Uncover and learn about complex HR innovation tools and strategies at Accelerate HR from Thailand's largest employers including Agoda, DKSH, Fonterra, FWD, Kasikornbank, Minor Food, Nissan Motor and more.
Happening in Bangkok on 26-27 November, early-bird tickets are still available.
The world has been caught up in the whirlwind of the #MeToo movement. Social issues such as gender equality, female empowerment, racial and ethnic diversity are on everyone’s lips. Companies are cautious towards these topics. Many have reinforced some kind of diversity and inclusive policies in their workplaces.
In Hong Kong, Community Business’ latest annual research has revealed women represented on boards in companies on the Hang Seng Index increased 0.1% in the preceding year, and the number of female directors went from 87 to 85 out of a total of 611 directorships.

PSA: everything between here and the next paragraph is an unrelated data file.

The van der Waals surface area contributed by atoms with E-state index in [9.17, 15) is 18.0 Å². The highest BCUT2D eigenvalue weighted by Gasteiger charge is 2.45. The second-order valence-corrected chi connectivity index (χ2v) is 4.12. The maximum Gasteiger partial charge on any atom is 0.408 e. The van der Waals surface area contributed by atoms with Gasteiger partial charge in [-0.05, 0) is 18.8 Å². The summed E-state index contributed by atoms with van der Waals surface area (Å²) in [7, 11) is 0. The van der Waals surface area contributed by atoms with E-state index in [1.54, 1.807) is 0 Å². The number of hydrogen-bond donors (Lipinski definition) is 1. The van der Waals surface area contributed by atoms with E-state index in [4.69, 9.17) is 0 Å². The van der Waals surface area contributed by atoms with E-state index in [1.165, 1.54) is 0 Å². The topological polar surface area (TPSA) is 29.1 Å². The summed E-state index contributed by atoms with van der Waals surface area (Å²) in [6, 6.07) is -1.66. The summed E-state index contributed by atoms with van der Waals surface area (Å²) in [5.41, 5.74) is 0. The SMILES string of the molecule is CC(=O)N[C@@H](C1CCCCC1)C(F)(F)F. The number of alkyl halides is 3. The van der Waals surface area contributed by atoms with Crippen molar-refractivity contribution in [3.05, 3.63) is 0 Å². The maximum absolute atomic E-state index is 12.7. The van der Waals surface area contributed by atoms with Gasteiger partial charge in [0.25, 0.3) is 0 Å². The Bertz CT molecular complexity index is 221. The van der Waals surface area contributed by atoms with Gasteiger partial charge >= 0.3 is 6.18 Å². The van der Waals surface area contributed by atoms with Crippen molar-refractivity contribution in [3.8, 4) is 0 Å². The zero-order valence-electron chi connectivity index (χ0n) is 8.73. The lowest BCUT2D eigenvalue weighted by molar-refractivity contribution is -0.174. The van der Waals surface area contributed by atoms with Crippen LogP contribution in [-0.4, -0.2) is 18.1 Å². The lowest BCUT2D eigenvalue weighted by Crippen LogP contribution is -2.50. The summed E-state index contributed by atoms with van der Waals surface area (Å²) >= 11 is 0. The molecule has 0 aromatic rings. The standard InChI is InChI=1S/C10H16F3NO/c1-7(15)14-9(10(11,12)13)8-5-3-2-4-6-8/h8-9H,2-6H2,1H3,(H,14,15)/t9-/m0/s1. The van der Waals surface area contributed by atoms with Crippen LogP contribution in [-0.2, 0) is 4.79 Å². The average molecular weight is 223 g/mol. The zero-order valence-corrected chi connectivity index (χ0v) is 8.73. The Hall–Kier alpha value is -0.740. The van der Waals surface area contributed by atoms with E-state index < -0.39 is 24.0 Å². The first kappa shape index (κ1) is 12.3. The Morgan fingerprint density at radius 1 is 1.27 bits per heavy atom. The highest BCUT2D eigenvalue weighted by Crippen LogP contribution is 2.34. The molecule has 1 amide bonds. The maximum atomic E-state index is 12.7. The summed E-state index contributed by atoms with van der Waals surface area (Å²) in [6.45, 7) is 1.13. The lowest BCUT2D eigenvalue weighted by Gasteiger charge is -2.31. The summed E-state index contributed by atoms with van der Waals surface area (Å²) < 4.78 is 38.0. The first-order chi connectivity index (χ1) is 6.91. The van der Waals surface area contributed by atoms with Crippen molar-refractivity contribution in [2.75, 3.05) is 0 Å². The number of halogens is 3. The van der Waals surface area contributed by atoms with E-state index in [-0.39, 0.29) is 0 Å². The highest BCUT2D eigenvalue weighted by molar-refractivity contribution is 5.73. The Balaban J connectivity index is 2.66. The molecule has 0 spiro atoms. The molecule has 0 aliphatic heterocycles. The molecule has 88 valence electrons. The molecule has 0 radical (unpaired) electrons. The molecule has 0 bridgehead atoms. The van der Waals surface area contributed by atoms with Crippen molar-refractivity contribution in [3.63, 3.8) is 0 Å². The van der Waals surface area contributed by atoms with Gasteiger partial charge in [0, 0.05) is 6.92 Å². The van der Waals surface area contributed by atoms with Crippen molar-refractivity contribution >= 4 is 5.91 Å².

Research has yet to confirm whether gender is the sole factor that hinders the growth of female board representation in Hong Kong. Even the popular human resources concept “levelling” is intrinsically subjective.
While a workforce with diverse personalities can contribute to a high-functioning workplace, human resources leaders need to be vigilant when embracing multiculturalism or females at work to avoid reverse discrimination. Without proper communication from both sides, imposing gender quotas on senior leadership positions as a tit-fortat reprisal can further erode the gulf between women and men or be manoeuvred to a token gesture. While multiculturalism can boost creativity and bolster innovation, conflicts can evolve as has been shown in the US, a multicultural country, or Europe, which has exposed itself to large scale migration from other continents in recent years.
Hence, it is incumbent for companies which aspire to be a melting pot of a diversified workforce to take note of the thorny issues of diversity, and make sure their talent policies are based on an employee’s capability, instead of external dynamics